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Top Stories: Outrage Continues Over Trump Administration's 'Zero Tolerance Policy'

Sally Beauvais
Marfa Public Radio
Protesters in Tornillo, Texas, marched against family separation at the border over the weekend.

The top local stories this evening from KERA News:

Outrage continues to grow in Texas and across the country over the Trump Administration's so-called “zero tolerance” policy, which separates families accused of entering the U.S. without legal permission – many of whom are seeking asylum.

Politicians and advocates are flocking to the U.S.-Mexico border to visit immigration detention centers and turn up the pressure on the Trump administration amid growing bipartisan uproar.

Democratic lawmakers, including U.S. Congressman Joaquin Castro of San Antonio, visited two child detention facilities today in Brownsville, operated by the Texas-based nonprofit Southwest Key. Castro announced he would be introducing legislation that would grant lawmakers access to detention facilitieslike those – and U.S. Senator Ted Cruz said Monday he would also introduce emergency legislation aimed at keeping immigrant families together while they are detained.

Texan Republican Congressman Will Hurd has also been criticizing the Trump Administration’s “zero tolerance” policy – along with House Speaker Paul Ryan and former First Lady Laura Bush, who called the separation policy "cruel" and "immoral" in a guest column for The Washington Poston Sunday. And church groups and human rights advocates have sharply criticized the policy, calling it inhumane.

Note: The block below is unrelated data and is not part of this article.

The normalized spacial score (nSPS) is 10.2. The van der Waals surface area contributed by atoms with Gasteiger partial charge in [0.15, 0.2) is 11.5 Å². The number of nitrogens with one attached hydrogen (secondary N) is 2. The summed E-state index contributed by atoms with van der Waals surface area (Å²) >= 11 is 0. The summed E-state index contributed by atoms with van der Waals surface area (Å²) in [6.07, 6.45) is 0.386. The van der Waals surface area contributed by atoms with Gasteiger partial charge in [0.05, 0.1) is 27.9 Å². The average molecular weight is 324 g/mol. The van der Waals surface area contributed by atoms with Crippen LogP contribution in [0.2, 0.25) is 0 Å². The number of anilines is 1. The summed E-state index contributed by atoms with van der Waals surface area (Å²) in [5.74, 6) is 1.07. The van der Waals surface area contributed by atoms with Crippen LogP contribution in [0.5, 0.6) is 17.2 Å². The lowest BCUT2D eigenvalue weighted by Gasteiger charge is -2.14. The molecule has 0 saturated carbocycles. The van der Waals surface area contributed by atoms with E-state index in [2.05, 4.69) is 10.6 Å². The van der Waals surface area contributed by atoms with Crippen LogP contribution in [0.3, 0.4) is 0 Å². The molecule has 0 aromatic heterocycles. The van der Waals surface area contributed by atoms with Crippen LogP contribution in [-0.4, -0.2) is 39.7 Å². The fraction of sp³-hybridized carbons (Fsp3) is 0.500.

More than 2,000 children have been taken from their parents since April, after Attorney General Jeff Sessions announced the administration’s "zero tolerance" policy.

President Donald Trump is emphatically defending the practice, vowing he won't let the U.S. become a "migrant camp" on his watch, and that the administration is simply enforcing laws that have already been on the books – although that’s not true. There are no laws that require children to be separated from their parents at the border.

But Lomi Kriel, an immigration reporter with the Houston Chronicle, said there is a law that makes it a “federal misdemeanor to cross between ports of entry.” Kriel talked about this with Texas Standard's David Brown.

Other stories this evening:

  • Yesterday, thousands of protesters filled the streets of Tornillo, Texas – just outside of El Paso – to rally against the separation of immigrant children from their parents. Mexico border correspondent for the Dallas Morning News – Alfredo Corchado – was on the scene. And today on Think, he talked with Krys Boyd about why peoplefeel so passionate about this issue. Alfredo Corchado's new book is called "Homelands: Four Friends, Two Countries, and the Fate of the Great Mexican-American Migration."

  • Fewer refugees are coming to the United States following President Trump's admissions cap. But of the refugees who do enter the country, many actually end up in Texas. They may arrive with little, but they bring enough with them to keep old traditions flourishing. In Dallas, there are a handful of community gardens where refugees plant their favorite vegetables from home. Megan Zerez reports that they're growing new traditions and helping shape the city's culture – through food.

You can listen to North Texas stories weekdays at 8:22 a.m. and 6:20 p.m. on KERA 90.1 FM.